The Tour de France is a test of human endurance, grit, athleticism and death-defying racing, over 21 days of racing and two rest days, spanning a distance of 3,500km. Through wind, rain and whatever else nature throws at you. The riders average a speed of 40kmph, despite climbing an elevation of 69,000ft (yes, you read that correct), more than twice the elevation of Mount Everest. There are no rest stops during days of racing.
The physiology and the changes that the human body undergoes are baffling to us doctors. The riders burn between 5,000-8,000kcal per day, riding an average of 175km/day. The cyclists quickly go through their stored reserve energy (glycogen), and begin consuming their protein, which translates to muscle breakdown. The body enters into a breakdown stage (catabolic), with stress hormones like cortisol steadily increasing. This causes an inflammatory state causing the immune systems to fail, making the athletes susceptible to infection.
Because of the increased stress that the blood cells face, there is increased breakdown of red blood cells that cause a drop in haemoglobin, the vital oxygen-carrying utensil. Through all these changes, the riders who dominate the tour have an inhuman tolerance for pain and suffering, and through all the suffering, a small drop in concentration could mean a crash with loss of limb or life.
The Tour de France has a lot of technical aspects. There are 20-22 teams and each team has eight riders. The rider with the best overall time wins the general classification, characterised by the famous yellow jersey. The two other coveted prizes are the best sprinter (green jersey) and the king of the mountain (polka dot jersey), which goes to the best climber by time. Each team generally has a contender in each of these three competitions, with the rest of the team consisting of riders who are called domestiques (the English translation is servant), who are essentially sacrificial lambs to support the team leader. They take the brunt of the wind, letting their team leader ride in their draft, get nutrition for the team and give up their bikes if there is a mechanical issue.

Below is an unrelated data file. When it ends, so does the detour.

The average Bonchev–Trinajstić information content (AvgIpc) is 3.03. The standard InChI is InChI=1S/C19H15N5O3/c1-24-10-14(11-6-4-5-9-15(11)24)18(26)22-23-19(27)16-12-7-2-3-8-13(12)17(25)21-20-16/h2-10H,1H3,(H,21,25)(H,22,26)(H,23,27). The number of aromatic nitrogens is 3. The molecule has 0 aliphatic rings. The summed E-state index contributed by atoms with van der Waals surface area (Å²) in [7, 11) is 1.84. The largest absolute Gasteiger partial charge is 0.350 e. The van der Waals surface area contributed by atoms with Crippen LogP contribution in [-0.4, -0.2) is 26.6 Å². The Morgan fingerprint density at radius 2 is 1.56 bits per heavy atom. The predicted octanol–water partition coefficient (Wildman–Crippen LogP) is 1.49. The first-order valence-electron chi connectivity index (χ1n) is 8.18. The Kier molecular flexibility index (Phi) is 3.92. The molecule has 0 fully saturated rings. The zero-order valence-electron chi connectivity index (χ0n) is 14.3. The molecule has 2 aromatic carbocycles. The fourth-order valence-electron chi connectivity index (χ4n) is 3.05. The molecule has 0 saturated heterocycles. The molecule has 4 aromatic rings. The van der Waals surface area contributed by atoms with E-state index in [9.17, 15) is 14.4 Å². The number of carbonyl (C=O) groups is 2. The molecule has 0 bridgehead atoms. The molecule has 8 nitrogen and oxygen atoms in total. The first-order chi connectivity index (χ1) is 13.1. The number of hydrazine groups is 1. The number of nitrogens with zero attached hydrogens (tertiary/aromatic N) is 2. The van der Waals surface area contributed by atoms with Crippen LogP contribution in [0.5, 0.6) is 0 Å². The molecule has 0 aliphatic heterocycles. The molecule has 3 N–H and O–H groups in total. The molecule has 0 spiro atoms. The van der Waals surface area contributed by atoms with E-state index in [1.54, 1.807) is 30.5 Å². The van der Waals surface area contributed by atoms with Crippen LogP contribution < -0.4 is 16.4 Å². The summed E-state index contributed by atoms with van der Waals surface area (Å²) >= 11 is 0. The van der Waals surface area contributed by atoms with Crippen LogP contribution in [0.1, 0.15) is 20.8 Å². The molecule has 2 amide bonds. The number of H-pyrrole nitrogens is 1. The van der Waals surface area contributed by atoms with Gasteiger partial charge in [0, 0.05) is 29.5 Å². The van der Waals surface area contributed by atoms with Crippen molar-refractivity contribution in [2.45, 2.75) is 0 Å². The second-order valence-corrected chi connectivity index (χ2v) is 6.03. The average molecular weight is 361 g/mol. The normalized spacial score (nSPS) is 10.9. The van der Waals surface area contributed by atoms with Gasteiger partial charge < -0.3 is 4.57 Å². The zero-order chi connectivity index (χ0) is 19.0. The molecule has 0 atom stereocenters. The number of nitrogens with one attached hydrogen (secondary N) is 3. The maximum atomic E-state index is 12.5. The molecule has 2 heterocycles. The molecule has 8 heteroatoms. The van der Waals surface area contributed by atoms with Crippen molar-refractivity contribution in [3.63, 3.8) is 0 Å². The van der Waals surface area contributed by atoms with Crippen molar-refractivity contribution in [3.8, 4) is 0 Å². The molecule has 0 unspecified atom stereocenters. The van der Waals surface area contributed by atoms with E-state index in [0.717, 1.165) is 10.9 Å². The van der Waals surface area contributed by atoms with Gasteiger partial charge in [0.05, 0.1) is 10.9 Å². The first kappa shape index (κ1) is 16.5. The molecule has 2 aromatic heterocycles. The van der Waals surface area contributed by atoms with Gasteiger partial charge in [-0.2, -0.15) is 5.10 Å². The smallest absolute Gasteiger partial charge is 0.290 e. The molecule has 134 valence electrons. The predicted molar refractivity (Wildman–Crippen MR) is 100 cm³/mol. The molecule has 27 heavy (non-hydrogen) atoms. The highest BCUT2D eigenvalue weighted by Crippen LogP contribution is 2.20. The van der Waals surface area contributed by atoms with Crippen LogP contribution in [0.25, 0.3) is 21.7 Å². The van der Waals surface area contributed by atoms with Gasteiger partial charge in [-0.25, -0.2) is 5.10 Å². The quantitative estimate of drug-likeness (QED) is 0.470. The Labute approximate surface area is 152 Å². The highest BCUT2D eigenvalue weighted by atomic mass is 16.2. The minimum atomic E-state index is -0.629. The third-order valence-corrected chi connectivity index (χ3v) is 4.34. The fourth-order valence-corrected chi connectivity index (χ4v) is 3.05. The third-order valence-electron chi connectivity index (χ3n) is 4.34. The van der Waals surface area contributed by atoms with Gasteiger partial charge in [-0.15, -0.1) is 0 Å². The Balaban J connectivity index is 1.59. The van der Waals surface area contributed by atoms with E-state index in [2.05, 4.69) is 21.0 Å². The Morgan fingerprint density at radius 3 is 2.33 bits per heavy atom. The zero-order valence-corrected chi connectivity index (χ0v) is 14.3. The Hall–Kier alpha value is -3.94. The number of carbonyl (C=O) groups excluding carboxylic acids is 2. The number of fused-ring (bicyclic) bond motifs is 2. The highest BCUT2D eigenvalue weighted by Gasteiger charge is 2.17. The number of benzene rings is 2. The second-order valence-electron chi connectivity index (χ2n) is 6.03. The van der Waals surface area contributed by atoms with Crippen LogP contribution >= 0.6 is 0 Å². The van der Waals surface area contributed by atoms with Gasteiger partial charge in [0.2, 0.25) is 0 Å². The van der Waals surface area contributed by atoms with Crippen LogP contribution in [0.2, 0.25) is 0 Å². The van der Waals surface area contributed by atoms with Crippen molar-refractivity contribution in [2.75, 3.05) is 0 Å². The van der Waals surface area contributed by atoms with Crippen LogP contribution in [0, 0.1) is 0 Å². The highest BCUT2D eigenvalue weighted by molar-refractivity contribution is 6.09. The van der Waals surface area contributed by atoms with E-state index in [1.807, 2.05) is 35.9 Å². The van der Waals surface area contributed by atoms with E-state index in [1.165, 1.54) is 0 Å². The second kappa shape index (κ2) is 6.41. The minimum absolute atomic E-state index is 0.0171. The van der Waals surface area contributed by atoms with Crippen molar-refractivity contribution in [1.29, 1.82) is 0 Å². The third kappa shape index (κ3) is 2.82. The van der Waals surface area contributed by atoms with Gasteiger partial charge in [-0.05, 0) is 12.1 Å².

The teams watch the leaders like hawks, waiting for a lapse in concentration, an illness, any sign of weakness and the attacks begin. The attacks are swift, brutal and ruthless. The winner and runner up, sometimes are separated by seconds; the closest race was in 1989, where Greg le Mond defeated Laurent Fignon by eight seconds after 3,500 kilometres of racing.
The riders have special nutritionists, who calculate their caloric requirements, and work on diets rich in protein and complex carbohydrates. The riders crave sugar as their glycogen storages drop and the nutritionists have to work hard to limit sugar intake as while it takes care of the immediate need it also accelerates inflammation and catabolism in the long run. The riders generally 'go to the bathroom' on the bike, which is not the easiest thing to do with TV cameras and spectators following their every move.
To get to the tour, the average professional rider trains for 30 hours a week, for at least five years. The sprinters can easily be distinguished, by their bulky muscles, and higher proportion of fast twitch muscle fibres meant to generate power. In contrast, the climbers and overall winners weigh less than 65kg and are all lean muscle. They have less mass to drag up the mountains and need less oxygen as opposed to their bulky counterparts.
There is something about humans striving for excellence. You can feel the pain, the perseverance and the anguish as they reach and exceed the line of human endurance. The words of Michael Barry best illustrates this, when he writes in his book Le Metier: “To find the sublime, there is a balance where elements of pain and passion become equal: on a bike, pedalling in the environment, a human being can find divinity.” I think you can find divinity in whatever you do, if there is pain and passion.